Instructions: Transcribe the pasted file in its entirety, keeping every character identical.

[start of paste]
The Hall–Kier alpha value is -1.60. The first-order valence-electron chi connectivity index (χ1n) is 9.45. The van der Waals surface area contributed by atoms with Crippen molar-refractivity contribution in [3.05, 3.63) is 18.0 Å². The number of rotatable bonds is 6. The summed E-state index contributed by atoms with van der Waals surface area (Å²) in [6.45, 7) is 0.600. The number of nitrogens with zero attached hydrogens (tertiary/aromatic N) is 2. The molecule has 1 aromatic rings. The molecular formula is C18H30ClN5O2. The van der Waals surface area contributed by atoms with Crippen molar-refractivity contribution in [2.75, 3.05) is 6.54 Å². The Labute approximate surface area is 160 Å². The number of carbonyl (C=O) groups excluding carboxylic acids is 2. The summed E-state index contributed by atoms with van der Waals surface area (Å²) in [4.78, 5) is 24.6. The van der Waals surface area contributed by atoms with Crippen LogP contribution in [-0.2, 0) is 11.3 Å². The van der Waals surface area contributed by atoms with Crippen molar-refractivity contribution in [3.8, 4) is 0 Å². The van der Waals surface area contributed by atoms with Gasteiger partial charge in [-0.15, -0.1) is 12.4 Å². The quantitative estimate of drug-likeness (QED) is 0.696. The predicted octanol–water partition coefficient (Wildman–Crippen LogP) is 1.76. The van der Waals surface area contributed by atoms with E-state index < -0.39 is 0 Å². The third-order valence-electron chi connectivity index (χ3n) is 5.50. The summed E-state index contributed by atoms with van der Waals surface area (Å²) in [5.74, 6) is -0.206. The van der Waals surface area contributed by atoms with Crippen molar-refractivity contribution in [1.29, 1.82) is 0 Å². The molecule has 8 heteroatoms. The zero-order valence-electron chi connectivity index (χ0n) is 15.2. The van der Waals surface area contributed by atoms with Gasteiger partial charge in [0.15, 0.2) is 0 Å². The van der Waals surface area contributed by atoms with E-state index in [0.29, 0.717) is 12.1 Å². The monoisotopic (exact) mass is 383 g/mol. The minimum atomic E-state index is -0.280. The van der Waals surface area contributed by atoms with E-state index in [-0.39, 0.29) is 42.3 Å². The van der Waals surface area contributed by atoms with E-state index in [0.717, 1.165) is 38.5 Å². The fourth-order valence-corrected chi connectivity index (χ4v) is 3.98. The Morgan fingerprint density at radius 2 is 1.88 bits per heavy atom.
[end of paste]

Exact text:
The Hall–Kier alpha value is -1.60. The first-order valence-electron chi connectivity index (χ1n) is 9.45. The van der Waals surface area contributed by atoms with Crippen molar-refractivity contribution in [3.05, 3.63) is 18.0 Å². The number of rotatable bonds is 6. The summed E-state index contributed by atoms with van der Waals surface area (Å²) in [6.45, 7) is 0.600. The number of nitrogens with zero attached hydrogens (tertiary/aromatic N) is 2. The molecule has 1 aromatic rings. The molecular formula is C18H30ClN5O2. The van der Waals surface area contributed by atoms with Crippen molar-refractivity contribution in [2.75, 3.05) is 6.54 Å². The Labute approximate surface area is 160 Å². The number of carbonyl (C=O) groups excluding carboxylic acids is 2. The summed E-state index contributed by atoms with van der Waals surface area (Å²) in [4.78, 5) is 24.6. The van der Waals surface area contributed by atoms with Crippen LogP contribution in [-0.2, 0) is 11.3 Å². The van der Waals surface area contributed by atoms with Crippen molar-refractivity contribution in [3.8, 4) is 0 Å². The van der Waals surface area contributed by atoms with Gasteiger partial charge in [-0.15, -0.1) is 12.4 Å². The quantitative estimate of drug-likeness (QED) is 0.696. The predicted octanol–water partition coefficient (Wildman–Crippen LogP) is 1.76. The van der Waals surface area contributed by atoms with E-state index < -0.39 is 0 Å². The third-order valence-electron chi connectivity index (χ3n) is 5.50. The summed E-state index contributed by atoms with van der Waals surface area (Å²) in [5.74, 6) is -0.206. The van der Waals surface area contributed by atoms with Crippen molar-refractivity contribution in [1.29, 1.82) is 0 Å². The molecule has 8 heteroatoms. The zero-order valence-electron chi connectivity index (χ0n) is 15.2. The van der Waals surface area contributed by atoms with Gasteiger partial charge in [0.15, 0.2) is 0 Å². The van der Waals surface area contributed by atoms with E-state index in [0.29, 0.717) is 12.1 Å². The monoisotopic (exact) mass is 383 g/mol. The minimum atomic E-state index is -0.280. The van der Waals surface area contributed by atoms with E-state index in [-0.39, 0.29) is 42.3 Å². The van der Waals surface area contributed by atoms with E-state index in [0.717, 1.165) is 38.5 Å². The fourth-order valence-corrected chi connectivity index (χ4v) is 3.98. The Morgan fingerprint density at radius 2 is 1.88 bits per heavy atom.